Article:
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The Perils of Self-Help

“Have I done something for the common good? Then I share in the benefits. To stay centered on that. Not to give up.” Marcus Aurelius, Meditations 11.4

The bookstore and library have a Self-Help section, but not a Help-Others section.

Why?

Humans are inherently social and collaborative beings. There's an evolutionary imperative for this. In the beginning, we were neither the strongest nor the fastest creature scuttling about the landscape and there were stronger and faster creatures out there eager to turn us into lunch.

It was banding together that enabled us to survive. This led to language which led to the development of our neo-cortex. And this all led us from being frightened furballs hiding in caves to becoming the hairless apes that dominate the planet.

Fast forward to today. We've discovered that living and working with others boosts not just our productivity and success, but our mental, physical, and spiritual health and happiness. There's plenty of scientific evidence for this.

So why all the selfish self-help books, workshops, and movements?

Blame dopamine. Psychologically, engaging with self-help through any kind of media makes us feel good even without doing anything with the information. For our brains, thinking does simply "make it so."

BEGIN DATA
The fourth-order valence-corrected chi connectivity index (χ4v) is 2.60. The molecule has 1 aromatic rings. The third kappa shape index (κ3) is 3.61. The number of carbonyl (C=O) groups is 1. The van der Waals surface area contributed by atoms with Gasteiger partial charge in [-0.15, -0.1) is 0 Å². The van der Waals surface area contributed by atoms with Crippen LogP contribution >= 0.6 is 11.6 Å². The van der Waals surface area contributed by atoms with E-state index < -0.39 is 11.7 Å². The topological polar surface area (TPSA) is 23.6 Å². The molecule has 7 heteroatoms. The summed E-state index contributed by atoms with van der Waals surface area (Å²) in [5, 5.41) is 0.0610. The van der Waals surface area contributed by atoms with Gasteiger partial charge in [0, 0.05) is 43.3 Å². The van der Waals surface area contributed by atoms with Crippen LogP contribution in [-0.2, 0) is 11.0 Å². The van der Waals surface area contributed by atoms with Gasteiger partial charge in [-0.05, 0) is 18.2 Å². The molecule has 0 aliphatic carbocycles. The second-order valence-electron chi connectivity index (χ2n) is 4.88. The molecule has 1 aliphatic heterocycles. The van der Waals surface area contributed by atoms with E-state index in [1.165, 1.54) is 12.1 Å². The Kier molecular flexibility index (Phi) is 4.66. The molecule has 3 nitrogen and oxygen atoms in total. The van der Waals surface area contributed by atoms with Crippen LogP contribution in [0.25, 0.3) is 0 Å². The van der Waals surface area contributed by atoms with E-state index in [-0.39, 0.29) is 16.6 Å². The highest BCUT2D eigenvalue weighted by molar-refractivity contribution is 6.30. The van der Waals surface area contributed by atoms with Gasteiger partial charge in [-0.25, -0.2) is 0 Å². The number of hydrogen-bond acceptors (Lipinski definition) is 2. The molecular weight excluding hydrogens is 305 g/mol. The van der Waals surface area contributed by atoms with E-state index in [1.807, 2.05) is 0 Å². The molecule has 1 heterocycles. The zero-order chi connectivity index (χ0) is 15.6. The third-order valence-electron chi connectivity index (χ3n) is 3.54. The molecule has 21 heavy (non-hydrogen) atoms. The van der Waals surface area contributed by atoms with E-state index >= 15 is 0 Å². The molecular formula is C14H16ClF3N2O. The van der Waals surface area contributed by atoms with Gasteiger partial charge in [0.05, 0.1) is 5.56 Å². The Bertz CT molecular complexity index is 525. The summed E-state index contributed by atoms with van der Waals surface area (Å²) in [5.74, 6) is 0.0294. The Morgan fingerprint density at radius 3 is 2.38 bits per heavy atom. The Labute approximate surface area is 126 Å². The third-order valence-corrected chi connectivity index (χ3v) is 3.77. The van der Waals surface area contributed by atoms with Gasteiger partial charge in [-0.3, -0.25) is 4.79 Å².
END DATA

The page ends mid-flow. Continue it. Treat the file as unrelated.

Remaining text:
And there's additional bad news. The "dopamine high" doesn't last long which leads to more selfish, even addictive behavior. Think that's an overstatement? Dopamine is released every time we hear our cellphone ping or buzz. How much time do you spend away from it?

Time to dump the dopamine peddlers and their delivery systems!

Collaborative activities, on the other hand, release oxytocin. Living with and serving others releases oxytocin which leads to long-lasting feelings of well-being, tranquility, and equanimity that encourage selflessness and empathy.

So, what's it going to be today? Are you going to feed yourself selfish self-help stuff or engage in selfless help-others action?

Let’s keep flying higher together!

Scott

Speaking of collaborative activities. My friend and Stoic mentor, Donald Robertson, features me and my "adventures" with Marcus Aurelius in a recent short interview.

“I will do nothing selfish, but aim instead to join them, to direct my every action toward what benefits us all and to avoid what doesn’t. If I do all that, then my life should go smoothly.” — Marcus Aurelius, Meditations 10.6

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